20

Let's imagine the blerp command line tool maintained on . This tool has the (hidden) --version option which returns its version (let's say 0.1.2) and another --commit which returns the commit number from which it was built.

Both the version and the commit number are hard-coded on the code base.

Now I make a bugfix then commit and rebuild my program. I will still see 0.1.2 although this new version differ from the original 0.1.2. Only the commit will tell me that it is not the same 0.1.2. Is that bugfix worth a different version number?

One solution is that each time a make a commit, I increase the hard-coded version number (which implies to always modify a minimum of 2 files for each commit). This is a binding solution and it does not work when the developers are working on different active branches. If Bob works on feature foo from the version 0.1.2 and Alice works on feature bar from the same version. How do they increase their version number? Bob can use the odd and Alice the even. What if Eve works on a third feature?

Another solution can be to use the Git tags to automatically generate the version number. A script can find the closest tag starting with v such as v0.1.2 and use the tag name as the version number plus the first n digits of the current commit (v0.1.2 (build 4acd21)). This works well if the working directory is clean. One can imagine to add a * before the build number to indicate the working directory is not clean. The main problem with this solution is if somebody export the sources, it won't be able to build blerp.

What possible alternative can solve this issue?

  • 3
    Usually, you should avoid putting a version into the source files. Ideally, you would have a build process that encodes the version into the build number. That way the version is idendependent of the source used to build it with. That process can then also encode the commit id somewhere, so you always know what source is was built from. And as for storing the version number, the common solution for that is using tags. This also gives you the benefit that you can easily browse by version in your repository by looking at the tags. – poke Jun 17 '16 at 6:35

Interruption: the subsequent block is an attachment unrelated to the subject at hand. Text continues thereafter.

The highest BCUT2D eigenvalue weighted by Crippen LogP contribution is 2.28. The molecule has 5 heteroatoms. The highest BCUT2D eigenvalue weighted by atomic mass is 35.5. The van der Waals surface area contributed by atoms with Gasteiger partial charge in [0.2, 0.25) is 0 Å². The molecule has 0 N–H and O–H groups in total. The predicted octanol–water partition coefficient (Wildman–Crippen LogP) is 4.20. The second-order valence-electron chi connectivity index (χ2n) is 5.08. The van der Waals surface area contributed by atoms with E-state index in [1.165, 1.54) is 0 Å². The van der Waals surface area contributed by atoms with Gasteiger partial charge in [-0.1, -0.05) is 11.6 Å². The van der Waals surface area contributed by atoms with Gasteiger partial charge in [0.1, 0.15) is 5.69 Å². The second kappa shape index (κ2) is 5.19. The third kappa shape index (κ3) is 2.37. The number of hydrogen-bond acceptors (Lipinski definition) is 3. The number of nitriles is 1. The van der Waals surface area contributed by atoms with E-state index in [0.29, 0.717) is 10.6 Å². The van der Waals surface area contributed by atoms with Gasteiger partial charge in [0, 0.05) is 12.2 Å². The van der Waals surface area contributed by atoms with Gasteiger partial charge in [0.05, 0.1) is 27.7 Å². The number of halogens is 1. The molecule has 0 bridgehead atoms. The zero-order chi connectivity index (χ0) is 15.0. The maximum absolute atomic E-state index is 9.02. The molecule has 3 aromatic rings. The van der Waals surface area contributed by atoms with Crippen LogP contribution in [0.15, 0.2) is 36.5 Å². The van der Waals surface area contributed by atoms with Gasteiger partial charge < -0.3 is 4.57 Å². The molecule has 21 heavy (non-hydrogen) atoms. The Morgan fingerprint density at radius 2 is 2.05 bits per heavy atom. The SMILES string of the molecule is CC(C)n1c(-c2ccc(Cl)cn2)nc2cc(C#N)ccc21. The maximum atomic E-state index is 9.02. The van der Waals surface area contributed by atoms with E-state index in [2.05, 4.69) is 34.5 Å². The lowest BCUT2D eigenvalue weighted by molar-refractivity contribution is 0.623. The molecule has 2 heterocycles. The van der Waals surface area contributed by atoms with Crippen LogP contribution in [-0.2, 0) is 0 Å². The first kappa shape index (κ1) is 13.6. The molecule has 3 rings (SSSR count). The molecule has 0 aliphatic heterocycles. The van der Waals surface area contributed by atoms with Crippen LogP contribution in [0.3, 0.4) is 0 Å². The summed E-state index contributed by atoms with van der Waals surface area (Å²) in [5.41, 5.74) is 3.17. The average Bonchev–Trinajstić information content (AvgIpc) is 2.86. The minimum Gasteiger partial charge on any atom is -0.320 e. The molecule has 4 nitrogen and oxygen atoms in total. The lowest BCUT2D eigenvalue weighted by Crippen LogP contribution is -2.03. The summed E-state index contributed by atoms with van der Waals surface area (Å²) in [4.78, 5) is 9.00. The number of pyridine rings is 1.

• @poke How do you get the version number in your product if you just have the sources out of the SCM. What would be the version of blerp? – nowox Jun 17 '16 at 17:00
  • 1
    Usually, the thing you publish is not in the exact same state as the one in version control. So you can apply the version in your build process as I described. – poke Jun 17 '16 at 17:12
13

Please, have a look at git describe command. This command shows you the latest tag and an amount of commits made after the tag was set. It also possible to show the dirtiness of the repository.

As you mentioned this command wouldn't work without the git repository (.git folder) and git installed. But it's almost unimaginable developer today without git but with all other tools installed.

38

Alexey Kiselev and Dario already hinted towards the answer, but I will try to explain it in detail.

Versioning Schemes

There are two types of versioning schemes:

  1. Internal version number: This can be incremented many times in a day (e.g. revision control number)
  2. Released version: This changes less often (e.g. semantic versioning)

People use different schemes as per their need, but semantic versioning is fairly widely used and authored by Tom Preston-Werner, cofounder of GitHub.

Semantic Versioning

Semantic versioning follows the pattern of X.Y.Z

Or more readable would be [major].[minor].[patch]-[build/beta/rc]

E.g. 1.2.0-beta

major or X can be incremented if there are major changes in software, like backward incompatible API release.

minor or Y is incremented if backward compatible APIs are introduced.

patch or Z is incremented after a bug fix.

How do we achieve this using Git?

By using tags:

Tags in Git can be used to add a version number.

git tag -a "v1.5.0-beta" -m "version v1.5.0-beta"

adds a version tag of v1.5.0-beta to your current Git repository. Every new commit after this will auto incremented by appending commit number and commit hash to this tag. This can be views using the git describe command.

v1.5.0-beta-1-g0c4f33f here -1- is the commit number and 0c4f33f the abbreviation of commit's hash. The g prefix stands for "git".

Complete details can be viewed using:

git show v1.0.5-beta

3

As you say, versioning issues are usually solved in git using branch and tags(like semantic versioning pattern).

The better way is to use git to track only changes in the codebase, ignoring (using .gitignore file) builds files and maintaining a clean repository.

Builds results (pre/compiled files, executables files, distribution files, zips, exe...) could depend of environments variables (platform, system arch, etc) and should be keep separate in a registry.

If the codebase very big and hard to maintain, maybe you should considerate to divide it in smaller components (or git submodule) to avoid cross-dependencies at development time.

2

Revision numbers should be maintained by you, not by git. As, opposed to SVN, you don't have a incremental revision number growing on each commit, there's no way out of the box to git to contextualize what your version is.

  • 1
    Yes. The git name is a hash derived from changes, and does not speak of the coders intention. Is this a releasable thing, or just a stop on the way? Git can't know. – Hack Saw May 30 '17 at 6:25

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